Today’s wood floors come in more than 50 species, both domestic and exotic, spanning the spectrum of color options, hardness, and price ranges. No matter what the look you want to achieve, there are a variety of species to meet your needs.
The appearance of the wood determines its “grade.” All grades are equally strong and serviceable, but each affords you a different look.
Clear wood is free of defects, though it may have minor imperfections.
Select wood is almost clear but contains some natural characteristics such as minor knots and color variations.
Common wood (No. 1 and No. 2) has more natural characteristics such as knots and color variations than either clear or select grades, and often is chosen because of these natural features and the character they bring to a room. No.1 Common has a variegated appearance, light and dark colors, knots, flags and wormholes. No.2 Common is rustic in appearance and emphasizes all wood characteristics of the species.
First grade wood has the best appearance, natural color variations and limited character marks.
Second grade wood is variegated in appearance with varying wood characteristics of the species.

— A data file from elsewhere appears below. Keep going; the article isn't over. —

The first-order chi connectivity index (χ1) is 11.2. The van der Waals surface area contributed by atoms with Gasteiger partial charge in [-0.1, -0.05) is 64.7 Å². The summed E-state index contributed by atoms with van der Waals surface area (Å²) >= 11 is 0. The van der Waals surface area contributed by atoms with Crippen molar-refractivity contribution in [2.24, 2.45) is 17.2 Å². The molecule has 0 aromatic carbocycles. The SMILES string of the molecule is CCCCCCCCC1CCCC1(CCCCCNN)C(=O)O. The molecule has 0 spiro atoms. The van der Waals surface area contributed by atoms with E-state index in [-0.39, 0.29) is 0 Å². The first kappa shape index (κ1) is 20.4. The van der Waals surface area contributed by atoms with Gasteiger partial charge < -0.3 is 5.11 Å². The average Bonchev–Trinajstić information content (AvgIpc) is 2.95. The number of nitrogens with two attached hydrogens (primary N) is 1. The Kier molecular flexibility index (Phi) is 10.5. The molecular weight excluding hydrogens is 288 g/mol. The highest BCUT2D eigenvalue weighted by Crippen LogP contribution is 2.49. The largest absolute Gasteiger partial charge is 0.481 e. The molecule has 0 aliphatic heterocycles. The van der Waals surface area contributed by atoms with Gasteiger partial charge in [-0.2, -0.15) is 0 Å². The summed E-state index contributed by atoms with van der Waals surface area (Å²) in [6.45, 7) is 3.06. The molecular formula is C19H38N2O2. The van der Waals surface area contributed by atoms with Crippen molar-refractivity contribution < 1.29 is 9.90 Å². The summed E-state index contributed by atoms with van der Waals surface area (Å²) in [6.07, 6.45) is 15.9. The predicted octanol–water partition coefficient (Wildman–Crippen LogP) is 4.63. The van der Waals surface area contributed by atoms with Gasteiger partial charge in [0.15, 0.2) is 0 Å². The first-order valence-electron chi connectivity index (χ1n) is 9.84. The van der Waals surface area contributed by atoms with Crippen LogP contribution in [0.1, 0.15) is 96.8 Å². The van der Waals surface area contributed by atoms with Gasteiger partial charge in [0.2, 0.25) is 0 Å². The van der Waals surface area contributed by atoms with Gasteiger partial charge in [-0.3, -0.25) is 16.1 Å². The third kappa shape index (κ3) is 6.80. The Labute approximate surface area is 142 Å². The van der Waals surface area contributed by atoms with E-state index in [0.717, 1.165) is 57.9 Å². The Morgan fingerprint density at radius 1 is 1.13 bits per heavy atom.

Third grade wood is rustic in appearance allowing all wood characteristics of the species.
The angle at which a board is cut determines how the finished product looks. Wood flooring is either plainsawn, quartersawn or riftsawn.
Plainsawn is the most common cut. The board contains more variation than the other two cuts because grain patterns resulting from the growth rings are more obvious
Quartersawn produces less board feet per log than plainsawn and is therefore more expensive. Quartersawn wood twists and cups less and wears more evenly.
Riftsawn is similar to quartersawn, but the cut is made at a slightly different angle.
Work pictured is that of Timberline Hardwood Floors
Information gathered here comes from the NWFA.